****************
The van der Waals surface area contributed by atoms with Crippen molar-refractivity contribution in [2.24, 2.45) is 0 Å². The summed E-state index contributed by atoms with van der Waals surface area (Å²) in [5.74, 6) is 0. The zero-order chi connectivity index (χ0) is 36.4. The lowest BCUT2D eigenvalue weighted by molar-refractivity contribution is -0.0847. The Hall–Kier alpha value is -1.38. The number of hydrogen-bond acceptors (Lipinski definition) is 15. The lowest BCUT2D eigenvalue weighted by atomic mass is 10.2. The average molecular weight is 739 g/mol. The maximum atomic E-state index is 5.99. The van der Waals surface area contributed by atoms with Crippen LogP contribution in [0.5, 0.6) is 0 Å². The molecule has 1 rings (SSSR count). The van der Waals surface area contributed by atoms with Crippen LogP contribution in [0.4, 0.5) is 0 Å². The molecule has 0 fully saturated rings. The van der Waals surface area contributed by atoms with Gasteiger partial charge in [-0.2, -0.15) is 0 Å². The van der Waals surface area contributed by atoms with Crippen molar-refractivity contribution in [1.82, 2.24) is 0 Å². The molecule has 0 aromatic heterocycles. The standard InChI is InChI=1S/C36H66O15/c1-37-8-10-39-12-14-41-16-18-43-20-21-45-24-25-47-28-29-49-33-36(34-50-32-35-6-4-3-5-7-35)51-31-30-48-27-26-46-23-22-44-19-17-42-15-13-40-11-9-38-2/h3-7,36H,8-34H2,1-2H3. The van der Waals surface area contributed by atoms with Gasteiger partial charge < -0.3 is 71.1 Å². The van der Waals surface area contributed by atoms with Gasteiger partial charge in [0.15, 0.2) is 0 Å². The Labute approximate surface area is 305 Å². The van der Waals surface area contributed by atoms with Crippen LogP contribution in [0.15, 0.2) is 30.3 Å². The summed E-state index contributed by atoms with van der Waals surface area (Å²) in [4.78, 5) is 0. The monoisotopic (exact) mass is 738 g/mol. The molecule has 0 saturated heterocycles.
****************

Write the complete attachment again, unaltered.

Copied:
The van der Waals surface area contributed by atoms with Crippen molar-refractivity contribution in [2.24, 2.45) is 0 Å². The summed E-state index contributed by atoms with van der Waals surface area (Å²) in [5.74, 6) is 0. The zero-order chi connectivity index (χ0) is 36.4. The lowest BCUT2D eigenvalue weighted by molar-refractivity contribution is -0.0847. The Hall–Kier alpha value is -1.38. The number of hydrogen-bond acceptors (Lipinski definition) is 15. The lowest BCUT2D eigenvalue weighted by atomic mass is 10.2. The average molecular weight is 739 g/mol. The maximum atomic E-state index is 5.99. The van der Waals surface area contributed by atoms with Crippen LogP contribution in [0.5, 0.6) is 0 Å². The molecule has 1 rings (SSSR count). The van der Waals surface area contributed by atoms with Crippen LogP contribution in [0.4, 0.5) is 0 Å². The molecule has 0 fully saturated rings. The van der Waals surface area contributed by atoms with Gasteiger partial charge in [-0.2, -0.15) is 0 Å². The van der Waals surface area contributed by atoms with Crippen molar-refractivity contribution in [1.82, 2.24) is 0 Å². The molecule has 0 aromatic heterocycles. The standard InChI is InChI=1S/C36H66O15/c1-37-8-10-39-12-14-41-16-18-43-20-21-45-24-25-47-28-29-49-33-36(34-50-32-35-6-4-3-5-7-35)51-31-30-48-27-26-46-23-22-44-19-17-42-15-13-40-11-9-38-2/h3-7,36H,8-34H2,1-2H3. The van der Waals surface area contributed by atoms with Gasteiger partial charge < -0.3 is 71.1 Å². The van der Waals surface area contributed by atoms with Gasteiger partial charge in [0.15, 0.2) is 0 Å². The Labute approximate surface area is 305 Å². The van der Waals surface area contributed by atoms with Crippen LogP contribution in [0.15, 0.2) is 30.3 Å². The summed E-state index contributed by atoms with van der Waals surface area (Å²) in [4.78, 5) is 0. The monoisotopic (exact) mass is 738 g/mol. The molecule has 0 saturated heterocycles.